#CreativeFriday – Calibrate your Camera using Lightroom and Datacolour SpyderCheckr

When we buy  cameras, typically they are not calibrated to the base line colour ICC profiles. This means that the colour that the camera records may or may not be the same colour as you saw when you took the photo. This may not bother you too much, if you are not using a colour managed workflow. However, when you are using a colour managed workflow, every stage in the editing process where you see colours and pictures are important.

What is an ICC profile? The ICC profile is a base line standard for the representation of colour. It is the only way to truly represent real world colour across the range of devices that are available in the world today. If for example you take a picture of an object that is red in colour, the way that an un calibrated device would see this is by matching it to what it thinks is the same colour, but unless the device is calibrated, the red it shows may not be the same red as the original colour. The ICC profile ensures that the red that the device displays, is the same red every time it is displayed across all calibrated devices. You can learn more about ICC profiles by following this link.

When we say colour managed workflow, what do we actually mean? There at least thee components to the colour managed workflow, The input device (in this case the camera), the editing devices (Screens) and the output device (could be anything from printers, tablets, phones, projectors or just the usual web browser). At each point the colours that are displayed may or may not be calibrated against the standard ICC profile, and can result in potentially strange looking images with funny colours.

Probably the most common and simplest device that people calibrate is the screen and there are various ways to do this. One is using a hardware devices (like an X-Rite Colour Monkey, or a Data Color Spyder (there are others of course)) the other is using software, however, the hardware way is the most accurate. All hardware devices  sit in some form on your screen, and look at a range of colours that are displayed when you start the calibration process. The hardware device is able to look at the native colour for red, blue, white, black etc and based upon the colour it sees, can compare against the colour that it expects to see. If there is a difference, an adjustment can be made, this is done in the way of creating a custom ICC profile for the device, which records the differences between your screen and the actual base ICC profile. The hardware device is the best way to ensure that the colours that the screen shows are the actual colours in the image.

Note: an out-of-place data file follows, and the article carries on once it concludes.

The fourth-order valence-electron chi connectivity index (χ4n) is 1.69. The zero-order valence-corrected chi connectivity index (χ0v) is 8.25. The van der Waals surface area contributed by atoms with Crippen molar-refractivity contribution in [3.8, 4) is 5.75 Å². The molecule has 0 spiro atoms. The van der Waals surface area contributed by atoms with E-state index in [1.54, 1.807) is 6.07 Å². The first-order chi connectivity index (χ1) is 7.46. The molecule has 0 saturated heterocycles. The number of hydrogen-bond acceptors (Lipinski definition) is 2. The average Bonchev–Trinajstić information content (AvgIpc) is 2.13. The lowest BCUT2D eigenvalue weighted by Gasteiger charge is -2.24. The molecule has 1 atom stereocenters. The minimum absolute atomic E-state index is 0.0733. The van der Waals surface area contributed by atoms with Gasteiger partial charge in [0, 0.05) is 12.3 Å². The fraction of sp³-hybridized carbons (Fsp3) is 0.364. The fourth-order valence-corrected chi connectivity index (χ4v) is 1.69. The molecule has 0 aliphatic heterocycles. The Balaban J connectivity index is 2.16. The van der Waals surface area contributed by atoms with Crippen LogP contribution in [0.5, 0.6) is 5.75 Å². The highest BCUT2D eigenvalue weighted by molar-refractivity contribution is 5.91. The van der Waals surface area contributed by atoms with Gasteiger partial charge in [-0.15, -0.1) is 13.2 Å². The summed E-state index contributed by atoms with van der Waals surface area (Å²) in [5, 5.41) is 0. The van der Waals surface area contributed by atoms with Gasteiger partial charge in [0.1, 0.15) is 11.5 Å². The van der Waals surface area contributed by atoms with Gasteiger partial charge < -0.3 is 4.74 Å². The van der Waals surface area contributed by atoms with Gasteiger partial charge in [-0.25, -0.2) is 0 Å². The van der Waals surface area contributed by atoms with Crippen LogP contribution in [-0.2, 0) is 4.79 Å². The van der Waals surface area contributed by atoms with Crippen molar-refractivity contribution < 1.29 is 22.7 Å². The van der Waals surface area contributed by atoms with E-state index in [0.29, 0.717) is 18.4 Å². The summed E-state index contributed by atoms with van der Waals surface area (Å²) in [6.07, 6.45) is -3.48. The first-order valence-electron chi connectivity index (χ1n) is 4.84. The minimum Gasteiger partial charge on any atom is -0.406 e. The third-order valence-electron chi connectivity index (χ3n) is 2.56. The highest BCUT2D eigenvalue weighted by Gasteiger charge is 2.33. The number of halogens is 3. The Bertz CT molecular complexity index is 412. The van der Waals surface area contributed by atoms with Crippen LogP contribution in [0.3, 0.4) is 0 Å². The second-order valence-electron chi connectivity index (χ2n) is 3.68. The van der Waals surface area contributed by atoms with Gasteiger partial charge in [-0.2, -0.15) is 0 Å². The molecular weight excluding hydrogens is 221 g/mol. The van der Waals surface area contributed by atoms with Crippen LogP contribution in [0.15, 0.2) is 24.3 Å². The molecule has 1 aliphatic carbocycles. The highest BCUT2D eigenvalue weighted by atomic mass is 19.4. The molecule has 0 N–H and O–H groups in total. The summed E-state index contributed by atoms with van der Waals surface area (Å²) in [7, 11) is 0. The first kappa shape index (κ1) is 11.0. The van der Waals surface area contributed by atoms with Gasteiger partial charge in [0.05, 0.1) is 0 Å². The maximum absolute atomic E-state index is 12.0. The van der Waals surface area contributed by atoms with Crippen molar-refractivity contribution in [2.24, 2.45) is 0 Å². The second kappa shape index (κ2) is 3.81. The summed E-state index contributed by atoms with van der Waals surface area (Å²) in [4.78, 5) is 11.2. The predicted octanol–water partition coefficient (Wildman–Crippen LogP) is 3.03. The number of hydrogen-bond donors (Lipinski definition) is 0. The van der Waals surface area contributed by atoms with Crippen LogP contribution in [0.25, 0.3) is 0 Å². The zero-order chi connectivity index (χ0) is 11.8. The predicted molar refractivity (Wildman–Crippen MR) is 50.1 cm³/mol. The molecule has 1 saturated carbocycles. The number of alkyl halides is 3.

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You can see in the picture above the Datacolor Spyder 4 Pro and how it sits on the screen.

One device that is always left out is the camera, which happens to be the most important in the process  (“Garbage In, Garbage Out”), unless you know that your camera is calibrated correctly, then the colour that the image that is created when you press the shutter, may not show the correct colour, and, in turn the colour that the screen shows is also incorrect (regardless of the screen colour profile).


You can see these test shots that have been created out of three cameras. Each camera has it’s own colour characteristic, and even though they all look ok individually, when compared to each other, you can clearly see that each image is completely different, so it’s challenging to know which one is correct. It is also important to notice, that each camera and lens combination may produce different colours with different saturation and contrast. The calibration process should be done for each camera /lens combination. Also, some photographers will do this calibration for each white balance source (i.e. Tungsten lighting, daylight, flash etc), however, this is up to you on how far you go with it.

The piece of hardware that i have used in this post, is the Datacolor checkr (more information here). You will see the colour squares, these squares are created to each represent the ICC profile colour that we talked about earlier. Having this information means that we are able to then compare each colour square in the picture to the standard ICC profile (i.e. work out the difference between the picture to the actual ICC colour).

The checkr, is supplied with software that can be installed into both Lightroom / Adobe Camera RAW and works  the same way for each.

It’s best to always shoot in RAW when working with image enhancement and calibration, because you want to keep the best quality throughout the process, however, you can shoot JPG’s if you prefer. The picture is then imported into Lightroom or opened into Adobe Camera RAW.